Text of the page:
Wednesday, October 11, 2006

Three Things That Matter

The old axiom in real estate circles is that only three elements matter when evaluating properties: location, location, and location.

As several downtown stakeholders learned in Portland last week, some of Tacoma's neighboring cities in the Northwest and elsewhere are changing the definition of what "location" means, or maybe they're just closer to the realities of the current marketplace. Rising costs for land, ever more challenging environmental considerations and burgeoning traffic congestion all dictate that "access" may be the key to future development.

There's a real challenge here for Tacoma's downtown, which is finally (by all accounts) revitalized but lacks a clear direction for its next steps. Like Portland, we need three things to realize success--strong infrastructure assets, capable leadership, and a common vision that enables the whole community to work more effectively on common concerns. Will we continue to be "politically correct" and nod to greater transit use but really do little to bring it about, or will we begin to manage transportation as a development tool like Portland is doing? Will we continue to tax the City's general fund to build parking, or will we offer developers capacity through other means?

Two years ago, the Washington State Legislature granted Business Improvement Areas the right to add "transportation services" to their suite of downtown services. Since then, Seattle and Spokane have begun programs to emulate Portland and provide centralized management for employer-led efforts to manage transportation demand. Will Tacoma follow suit?

2 comments:

  1. Ebjornson9:25 PM

    There's a real challenge here for Tacoma's downtown, which is finally (by all accounts) revitalized but lacks a clear direction for its next steps.

    We are certainly moving in the right direction. However, the north part of Pacific Avenue still has about 25 - 30 percent retail vacancies and the canacy rates increase as one traveles up the hill.

    Like Portland, we need three things to realize success--strong infrastructure assets, capable leadership, and a common vision that enables the whole community to work more effectively on common concerns.

    Yes, we need good leadership. However, we are still left with the question of what a good leader would lead us to.

    There is a limit of what the City of Tacoma can do to make downtown Tacoma a success as they can't control businesses or residents directly. They can do best by providing the ground or framework for success.

    Here's a start:

    1) Clean and safe downtown

    2) Easily walkable streets with open, wide and inviting paths creating "short blocks."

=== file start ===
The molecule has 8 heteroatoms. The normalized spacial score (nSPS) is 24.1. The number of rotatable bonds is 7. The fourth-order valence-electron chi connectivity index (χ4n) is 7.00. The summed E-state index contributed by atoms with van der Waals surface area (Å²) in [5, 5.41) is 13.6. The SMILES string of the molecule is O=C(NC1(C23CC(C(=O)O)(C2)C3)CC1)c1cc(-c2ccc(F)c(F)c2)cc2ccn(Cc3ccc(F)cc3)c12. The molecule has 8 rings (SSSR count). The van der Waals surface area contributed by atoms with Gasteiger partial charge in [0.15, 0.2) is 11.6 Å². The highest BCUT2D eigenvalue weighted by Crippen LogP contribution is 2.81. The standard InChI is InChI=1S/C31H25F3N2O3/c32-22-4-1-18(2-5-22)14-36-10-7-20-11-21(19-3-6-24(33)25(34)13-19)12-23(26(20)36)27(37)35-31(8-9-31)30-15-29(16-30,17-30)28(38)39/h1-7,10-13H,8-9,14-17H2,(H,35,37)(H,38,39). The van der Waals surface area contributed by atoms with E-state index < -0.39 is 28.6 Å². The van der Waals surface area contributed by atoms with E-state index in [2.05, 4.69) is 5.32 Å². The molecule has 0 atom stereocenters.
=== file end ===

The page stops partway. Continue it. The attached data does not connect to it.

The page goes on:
3) Require retail on first floor levels of buildings.

    4) Require buildings to be brought out to the sidewalk.

    5) Continue with the multi family tax exemption.

    6) Require blighted properties to be cleaned up.

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  2. Ebjornson4:05 PM

    Speaking of the importance of walkability of downtown as being a continued priority.

    Apparently, the museum is propoing a "tweek" to the wall concept at the end of bridge of glass and is proposing that the brick wall with a window on it.

    Kevin Freitas is holding a
    online poll to determine what percent of people wish to have direct pedestrian access.

    Here's apparently the proposal from museum:

    "The original design included a small opening in the wall through which viewers could see the bridge of glass. Nicandri described a new design that expands the size of the opening and covers it with glass."

    Unfortunately, the proposal doesn't help much the problems that the wall creates.

    Pedestrian Access

    The brick wall with a glass window would still block all direct pedestrian access to the Bridge of Glass. No help there.

    Security

    One of the objections to the brick wall by the city was the lack of ability to view and monitor the area by police. The "brick wall with a window" proposal would still produce the same problem. A person in a police car on the street would still not be able to monitor the area on the other side of the wall which creates a crime problems especially for people considering going to the Foss Waterway late at night.

    Navigation Problems

    A window in the brick wall would still not allow people from cars and the other side of street to able to view the bridge of glass for navigational purposes to see and locate the bridge. The window would only help for people right near the wall.

    In the end, the window only serves to frustrate pedestrians who would like to access the bridge of glass but are forced to take a 200 ft detour.

    Continued view obstruction

    Unfortunatly, the proposed "brick wall with a window" would only help the view for the people right up next to the wall. For people around the area, on the road or accross the street, the view would continue to be obstructed.

    Hopefullly, the city will look at the health of the city overall and make sure city residents and visitors are able to gain direct access to the Bridge of Glass which they paid for. The health of the Foss Waterway and the general useabbility of the area should be a high priority.

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